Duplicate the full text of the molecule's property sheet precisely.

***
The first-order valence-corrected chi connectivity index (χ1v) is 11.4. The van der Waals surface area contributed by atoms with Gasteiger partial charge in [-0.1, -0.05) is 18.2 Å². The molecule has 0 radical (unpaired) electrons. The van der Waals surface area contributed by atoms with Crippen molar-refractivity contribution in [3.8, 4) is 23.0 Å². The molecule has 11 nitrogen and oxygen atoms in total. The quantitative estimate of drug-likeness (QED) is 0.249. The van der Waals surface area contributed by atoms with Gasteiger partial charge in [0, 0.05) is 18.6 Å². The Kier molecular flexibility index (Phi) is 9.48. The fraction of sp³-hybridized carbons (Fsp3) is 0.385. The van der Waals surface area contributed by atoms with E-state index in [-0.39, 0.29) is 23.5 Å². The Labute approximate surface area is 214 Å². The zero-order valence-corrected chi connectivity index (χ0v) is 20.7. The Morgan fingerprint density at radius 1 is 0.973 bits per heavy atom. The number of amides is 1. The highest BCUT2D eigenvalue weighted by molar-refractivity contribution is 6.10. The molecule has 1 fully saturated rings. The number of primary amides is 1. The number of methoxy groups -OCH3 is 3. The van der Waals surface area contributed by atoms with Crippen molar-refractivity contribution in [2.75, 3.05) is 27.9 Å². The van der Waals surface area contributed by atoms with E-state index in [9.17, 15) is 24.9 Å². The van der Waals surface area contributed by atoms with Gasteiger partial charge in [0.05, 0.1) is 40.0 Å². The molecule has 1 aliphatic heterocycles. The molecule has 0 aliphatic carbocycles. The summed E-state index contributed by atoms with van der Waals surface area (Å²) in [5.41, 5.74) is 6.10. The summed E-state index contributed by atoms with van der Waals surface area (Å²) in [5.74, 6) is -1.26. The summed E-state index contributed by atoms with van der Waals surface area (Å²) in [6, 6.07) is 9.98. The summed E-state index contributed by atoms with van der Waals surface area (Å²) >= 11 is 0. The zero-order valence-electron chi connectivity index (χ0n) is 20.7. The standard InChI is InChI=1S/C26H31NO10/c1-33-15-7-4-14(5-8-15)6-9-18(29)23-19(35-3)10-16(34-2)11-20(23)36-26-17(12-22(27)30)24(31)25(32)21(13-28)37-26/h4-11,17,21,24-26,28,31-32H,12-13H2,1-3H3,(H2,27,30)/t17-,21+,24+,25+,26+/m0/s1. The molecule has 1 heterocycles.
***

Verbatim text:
The first-order valence-corrected chi connectivity index (χ1v) is 11.4. The van der Waals surface area contributed by atoms with Gasteiger partial charge in [-0.1, -0.05) is 18.2 Å². The molecule has 0 radical (unpaired) electrons. The van der Waals surface area contributed by atoms with Crippen molar-refractivity contribution in [3.8, 4) is 23.0 Å². The molecule has 11 nitrogen and oxygen atoms in total. The quantitative estimate of drug-likeness (QED) is 0.249. The van der Waals surface area contributed by atoms with Gasteiger partial charge in [0, 0.05) is 18.6 Å². The Kier molecular flexibility index (Phi) is 9.48. The fraction of sp³-hybridized carbons (Fsp3) is 0.385. The van der Waals surface area contributed by atoms with E-state index in [-0.39, 0.29) is 23.5 Å². The Labute approximate surface area is 214 Å². The zero-order valence-corrected chi connectivity index (χ0v) is 20.7. The Morgan fingerprint density at radius 1 is 0.973 bits per heavy atom. The number of amides is 1. The highest BCUT2D eigenvalue weighted by molar-refractivity contribution is 6.10. The molecule has 1 fully saturated rings. The number of primary amides is 1. The number of methoxy groups -OCH3 is 3. The van der Waals surface area contributed by atoms with Crippen molar-refractivity contribution in [2.75, 3.05) is 27.9 Å². The van der Waals surface area contributed by atoms with E-state index in [9.17, 15) is 24.9 Å². The van der Waals surface area contributed by atoms with Gasteiger partial charge in [0.05, 0.1) is 40.0 Å². The molecule has 1 aliphatic heterocycles. The molecule has 0 aliphatic carbocycles. The summed E-state index contributed by atoms with van der Waals surface area (Å²) in [5.41, 5.74) is 6.10. The summed E-state index contributed by atoms with van der Waals surface area (Å²) in [5.74, 6) is -1.26. The summed E-state index contributed by atoms with van der Waals surface area (Å²) in [6, 6.07) is 9.98. The summed E-state index contributed by atoms with van der Waals surface area (Å²) >= 11 is 0. The zero-order valence-electron chi connectivity index (χ0n) is 20.7. The standard InChI is InChI=1S/C26H31NO10/c1-33-15-7-4-14(5-8-15)6-9-18(29)23-19(35-3)10-16(34-2)11-20(23)36-26-17(12-22(27)30)24(31)25(32)21(13-28)37-26/h4-11,17,21,24-26,28,31-32H,12-13H2,1-3H3,(H2,27,30)/t17-,21+,24+,25+,26+/m0/s1. The molecule has 1 heterocycles.